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Barcelona over Manchester United: a victory for Catalonia

The soccer team may reside in Spain, but it's raison d'etre is for regional autonomy.

Barcelona coach Pep Guardiola is thrown into the air by his players after their Champions League final soccer match against Manchester United at the Olympic Stadium in Rome on May 27, 2009.

Darren Staples/AP

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Short of gaining independence, the Catalan flag will probably never again wave en masse as it did throughout Spain and in many nations worldwide Wednesday night.

The source of such patriotic exuberance?

FC Barcelona beat Britain's Manchester United 2-0 to win the European Champions League, the world's most prestigious league soccer tournament.

In Plaza Catalunya, the heart of Barcelona, more than 100,000 people danced, hugged, and kissed through the night, climbing lampposts, lighting flares, and waving flags.

But unlike in other European cities, this party is not simple soccer mania. For many here, every "Barça" victory is an affirmation of Catalonia's autonomy and supremacy.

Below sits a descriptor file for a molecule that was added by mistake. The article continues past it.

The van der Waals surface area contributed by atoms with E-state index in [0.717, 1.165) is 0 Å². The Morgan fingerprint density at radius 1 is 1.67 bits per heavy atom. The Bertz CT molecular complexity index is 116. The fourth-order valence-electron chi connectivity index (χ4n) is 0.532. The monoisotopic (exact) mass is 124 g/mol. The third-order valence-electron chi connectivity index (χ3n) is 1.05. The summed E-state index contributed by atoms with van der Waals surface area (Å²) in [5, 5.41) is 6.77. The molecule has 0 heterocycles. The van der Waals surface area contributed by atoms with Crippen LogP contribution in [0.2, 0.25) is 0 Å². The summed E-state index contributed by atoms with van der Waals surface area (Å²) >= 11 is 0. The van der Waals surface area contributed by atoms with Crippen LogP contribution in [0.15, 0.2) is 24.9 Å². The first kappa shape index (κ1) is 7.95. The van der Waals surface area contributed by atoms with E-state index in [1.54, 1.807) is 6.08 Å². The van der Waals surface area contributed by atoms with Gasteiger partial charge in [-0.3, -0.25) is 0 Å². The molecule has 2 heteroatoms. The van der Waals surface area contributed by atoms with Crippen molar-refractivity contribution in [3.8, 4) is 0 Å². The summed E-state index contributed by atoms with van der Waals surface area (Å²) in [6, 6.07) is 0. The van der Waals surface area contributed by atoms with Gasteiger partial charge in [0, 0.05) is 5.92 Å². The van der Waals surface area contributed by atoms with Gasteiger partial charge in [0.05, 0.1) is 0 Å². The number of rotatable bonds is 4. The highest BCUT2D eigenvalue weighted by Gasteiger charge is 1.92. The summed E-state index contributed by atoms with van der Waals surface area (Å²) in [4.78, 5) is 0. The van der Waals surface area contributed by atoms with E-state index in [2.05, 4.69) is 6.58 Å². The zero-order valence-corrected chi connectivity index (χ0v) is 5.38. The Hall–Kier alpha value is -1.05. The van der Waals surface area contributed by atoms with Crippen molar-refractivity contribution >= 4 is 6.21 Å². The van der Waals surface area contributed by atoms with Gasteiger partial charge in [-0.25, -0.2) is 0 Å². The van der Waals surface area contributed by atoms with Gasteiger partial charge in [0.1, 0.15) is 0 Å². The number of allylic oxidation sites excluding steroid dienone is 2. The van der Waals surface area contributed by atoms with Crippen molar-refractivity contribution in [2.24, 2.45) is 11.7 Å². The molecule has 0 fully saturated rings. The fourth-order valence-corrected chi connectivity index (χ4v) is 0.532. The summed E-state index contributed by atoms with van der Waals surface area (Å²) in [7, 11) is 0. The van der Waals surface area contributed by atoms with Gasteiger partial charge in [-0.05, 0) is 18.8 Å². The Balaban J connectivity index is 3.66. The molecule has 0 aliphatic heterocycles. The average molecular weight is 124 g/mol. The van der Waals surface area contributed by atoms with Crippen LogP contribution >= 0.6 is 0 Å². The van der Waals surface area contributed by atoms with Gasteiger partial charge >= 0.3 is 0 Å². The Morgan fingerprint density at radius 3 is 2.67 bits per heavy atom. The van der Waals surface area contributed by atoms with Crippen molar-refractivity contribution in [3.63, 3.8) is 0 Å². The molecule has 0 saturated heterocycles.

"Barça catalyzes Catalan nationalist identity," says Ferran Requejo, a political scientist in the Pompeu Fabra University in Barcelona. "Many thought this would end with the return to democracy [in Spain], but many sectors still think our autonomy is insufficient. Barça has taken the role of Catalunya's national team. When it wins, Catalans win, but not Spain."

Barcelona's motto is "més que un club" (more than a club). Founded in 1899 by a Swiss businessman, it was built around Catalan identity. Its sports statutes include defending Catalan culture, including its language and broader concepts such as liberty and democracy. Every player's jersey carries, not the Spanish flag, but a shield bearing the colors of the Catalan flag.


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